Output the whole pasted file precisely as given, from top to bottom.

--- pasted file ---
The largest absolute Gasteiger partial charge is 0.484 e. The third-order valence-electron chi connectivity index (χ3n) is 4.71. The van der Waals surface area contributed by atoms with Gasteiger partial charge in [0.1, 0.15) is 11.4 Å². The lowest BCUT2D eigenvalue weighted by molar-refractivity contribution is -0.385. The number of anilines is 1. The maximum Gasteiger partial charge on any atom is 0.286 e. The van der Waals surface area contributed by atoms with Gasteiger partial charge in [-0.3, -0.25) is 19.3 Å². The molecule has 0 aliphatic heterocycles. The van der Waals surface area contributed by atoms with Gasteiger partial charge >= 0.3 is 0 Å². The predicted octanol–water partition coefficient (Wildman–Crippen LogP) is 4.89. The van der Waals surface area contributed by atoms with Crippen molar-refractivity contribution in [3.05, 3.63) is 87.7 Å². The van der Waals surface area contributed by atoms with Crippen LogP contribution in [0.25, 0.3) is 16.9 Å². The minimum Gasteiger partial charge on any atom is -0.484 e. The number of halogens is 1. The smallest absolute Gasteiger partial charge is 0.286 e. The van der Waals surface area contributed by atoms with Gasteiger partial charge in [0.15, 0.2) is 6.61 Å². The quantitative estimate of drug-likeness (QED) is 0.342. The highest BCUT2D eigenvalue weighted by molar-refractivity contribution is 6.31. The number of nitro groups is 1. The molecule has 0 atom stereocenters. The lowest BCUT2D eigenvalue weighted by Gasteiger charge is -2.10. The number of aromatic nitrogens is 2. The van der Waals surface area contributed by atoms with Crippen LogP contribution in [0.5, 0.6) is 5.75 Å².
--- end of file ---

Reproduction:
The largest absolute Gasteiger partial charge is 0.484 e. The third-order valence-electron chi connectivity index (χ3n) is 4.71. The van der Waals surface area contributed by atoms with Gasteiger partial charge in [0.1, 0.15) is 11.4 Å². The lowest BCUT2D eigenvalue weighted by molar-refractivity contribution is -0.385. The number of anilines is 1. The maximum Gasteiger partial charge on any atom is 0.286 e. The van der Waals surface area contributed by atoms with Gasteiger partial charge in [-0.3, -0.25) is 19.3 Å². The molecule has 0 aliphatic heterocycles. The van der Waals surface area contributed by atoms with Gasteiger partial charge >= 0.3 is 0 Å². The predicted octanol–water partition coefficient (Wildman–Crippen LogP) is 4.89. The van der Waals surface area contributed by atoms with Crippen molar-refractivity contribution in [3.05, 3.63) is 87.7 Å². The van der Waals surface area contributed by atoms with Crippen LogP contribution in [0.25, 0.3) is 16.9 Å². The minimum Gasteiger partial charge on any atom is -0.484 e. The number of halogens is 1. The smallest absolute Gasteiger partial charge is 0.286 e. The van der Waals surface area contributed by atoms with Gasteiger partial charge in [0.15, 0.2) is 6.61 Å². The quantitative estimate of drug-likeness (QED) is 0.342. The highest BCUT2D eigenvalue weighted by molar-refractivity contribution is 6.31. The number of nitro groups is 1. The molecule has 0 atom stereocenters. The lowest BCUT2D eigenvalue weighted by Gasteiger charge is -2.10. The number of aromatic nitrogens is 2. The van der Waals surface area contributed by atoms with Crippen LogP contribution in [0.5, 0.6) is 5.75 Å².